The unit circles are the circles of unit radius. A circle is a closed mathematical figure with no sides or points. As we know, the unit circle has the same properties as a circle. We can use the equation of a circle to find the equation of a unit circle. Equation of a circle in a cartesian coordinate system with the center as (p,q) and radius as r, can be written as (x – p)2 +(y – q)2 = r2. But for the unit circle, the center coordinates are (0,0) and the radius is 1. Hence the equation can be written as (x – 0)2 +(y – 0)2 = 12 x2 + y2 = 1. This is the required equation of the unit circle.
Use of Unit Circle in Trigonometric Functions
Let us take a unit circle. Draw a right angle triangle within the circle such that the hypotenuse is equal to 1, the length of the base is equal to x, and height is equal to y. The angle subtended at the center of the circle by the base and the hypotenuse is θ.
Now we know that according to the pythagoras theorem, the sum of the squares of the base and height is equal to the square of the hypotenuse in a right angled triangle.
∴ Base2 + height2 = hypotenuse2 ⇒ x2 + y 2 = 1.
In trigonometry in a right angle triangle,
- sinθ = Opposite / Hypotenuse = y/1
- cosθ = Adjacent / Hypotenuse = x/1
- tanθ = opposite/adjacent = y/x
- cotθ = 1/tanθ = 1/(yx) = x/y
- secθ = 1/ cosθ = 1/ x
- cosecθ = 1/sinθ = 1/y
Proof of Pythagorean Identities using Unit Circle
The Pythagoras theorem states that in a right-angled triangle the sum of the squares of the base and height is equal to the square of the hypotenuse. For a better understanding of the concept, I referred to Cuemath classes.
Pythagorean identities of trigonometry are as follows:
- sin2θ + cos2θ = 1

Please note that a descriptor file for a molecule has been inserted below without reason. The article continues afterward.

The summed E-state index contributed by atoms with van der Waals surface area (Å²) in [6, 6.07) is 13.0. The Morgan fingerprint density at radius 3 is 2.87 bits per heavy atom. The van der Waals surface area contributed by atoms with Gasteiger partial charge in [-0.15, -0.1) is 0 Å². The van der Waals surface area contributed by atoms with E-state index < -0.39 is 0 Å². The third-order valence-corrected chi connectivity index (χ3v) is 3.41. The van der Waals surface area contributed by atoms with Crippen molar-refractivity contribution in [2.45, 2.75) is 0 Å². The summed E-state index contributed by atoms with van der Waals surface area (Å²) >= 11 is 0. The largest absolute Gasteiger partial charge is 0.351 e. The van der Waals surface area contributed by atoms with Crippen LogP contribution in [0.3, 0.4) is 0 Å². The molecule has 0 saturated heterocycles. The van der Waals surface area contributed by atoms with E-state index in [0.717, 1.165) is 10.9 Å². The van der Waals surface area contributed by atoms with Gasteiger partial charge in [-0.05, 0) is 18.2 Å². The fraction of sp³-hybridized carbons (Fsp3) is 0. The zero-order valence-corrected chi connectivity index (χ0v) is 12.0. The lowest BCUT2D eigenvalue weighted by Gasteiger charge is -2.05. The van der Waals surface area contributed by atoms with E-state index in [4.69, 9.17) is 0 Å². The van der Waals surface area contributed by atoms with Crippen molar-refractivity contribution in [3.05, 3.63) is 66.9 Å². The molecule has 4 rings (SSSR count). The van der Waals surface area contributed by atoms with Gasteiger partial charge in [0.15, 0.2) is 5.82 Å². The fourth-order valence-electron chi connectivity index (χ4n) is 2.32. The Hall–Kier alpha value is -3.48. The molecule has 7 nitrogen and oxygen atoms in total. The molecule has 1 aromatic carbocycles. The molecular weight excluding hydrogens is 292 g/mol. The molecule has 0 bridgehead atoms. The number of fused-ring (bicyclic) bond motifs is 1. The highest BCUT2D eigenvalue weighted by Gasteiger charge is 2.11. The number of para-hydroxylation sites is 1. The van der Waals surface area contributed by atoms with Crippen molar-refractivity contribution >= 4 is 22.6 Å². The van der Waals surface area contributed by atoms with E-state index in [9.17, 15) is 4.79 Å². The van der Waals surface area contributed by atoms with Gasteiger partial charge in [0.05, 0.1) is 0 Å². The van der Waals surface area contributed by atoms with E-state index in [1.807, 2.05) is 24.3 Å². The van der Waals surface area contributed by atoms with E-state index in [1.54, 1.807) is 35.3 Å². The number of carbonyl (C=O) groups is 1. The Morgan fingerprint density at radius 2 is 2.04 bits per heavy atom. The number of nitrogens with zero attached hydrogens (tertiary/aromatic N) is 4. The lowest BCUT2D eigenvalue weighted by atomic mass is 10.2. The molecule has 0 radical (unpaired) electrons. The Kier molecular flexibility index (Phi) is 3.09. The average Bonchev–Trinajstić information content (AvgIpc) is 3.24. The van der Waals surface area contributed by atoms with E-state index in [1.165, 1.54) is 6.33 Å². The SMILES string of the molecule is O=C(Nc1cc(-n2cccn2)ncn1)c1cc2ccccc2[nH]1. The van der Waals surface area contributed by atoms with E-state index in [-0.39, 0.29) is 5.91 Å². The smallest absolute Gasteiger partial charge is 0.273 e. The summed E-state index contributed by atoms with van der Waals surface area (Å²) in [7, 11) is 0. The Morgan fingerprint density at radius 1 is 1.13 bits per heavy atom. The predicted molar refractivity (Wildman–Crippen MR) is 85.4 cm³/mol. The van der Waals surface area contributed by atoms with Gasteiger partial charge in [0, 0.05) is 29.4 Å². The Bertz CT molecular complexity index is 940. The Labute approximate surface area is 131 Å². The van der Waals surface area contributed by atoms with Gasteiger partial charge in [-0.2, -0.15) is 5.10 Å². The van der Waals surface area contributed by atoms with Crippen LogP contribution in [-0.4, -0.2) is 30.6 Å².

- 1 + tan2θ = sec2θ
- 1 + cot2θ = cosec2θ
- For the same right angle triangle by applying the pythagoras theorem we get x2 + y 2 = 1.
- But as we found the value of sinθ = y and cosθ = x. By applying these values in the equation we get, sin2θ + cos2θ = 1.
- For the second identity we know that tanθ = y/x and secθ = 1/x. By substituting these values we get
- 1 + tan2θ = sec2θ 1+(y/x)2 = (1/x)2
- (x2+y2)/x2 = 1/x2 x2 + y 2 = 1 Hence proved.
- Similarly, For third identity cotθ = x/y and cosecθ = 1/y. By substituting these values we get
- 1 + cot2θ = cosec2θ 1+(x/y)2 = (1/y)2
- (y2+x2)/y2 = 1/y2 x2 + y 2 = 1 Hence proved.
You can also use the unit circle to measure the angle in radians or degrees. For solved problems based on unit circles, you must log in to the Cuemath website. Here you get all varieties of problems along with a detailed explanation of the application of the unit circle to measure the angle in radians or degrees.
I ordered a Pizza for my lunch. It's been a long time since I had pizza. The moment the delivery boy gave my order, I just hopped on it. After I relished it, I started wondering what the radius of the regular pizza would be? Have you ever wondered the same thing? Never right. I usually just concentrate on eating it but I got this thought when my son asked me to explain the unit circle last time during his exams. It is very important to learn the trigonometric functions in detail. I guess now you can calculate the radius of the pizza after going through this article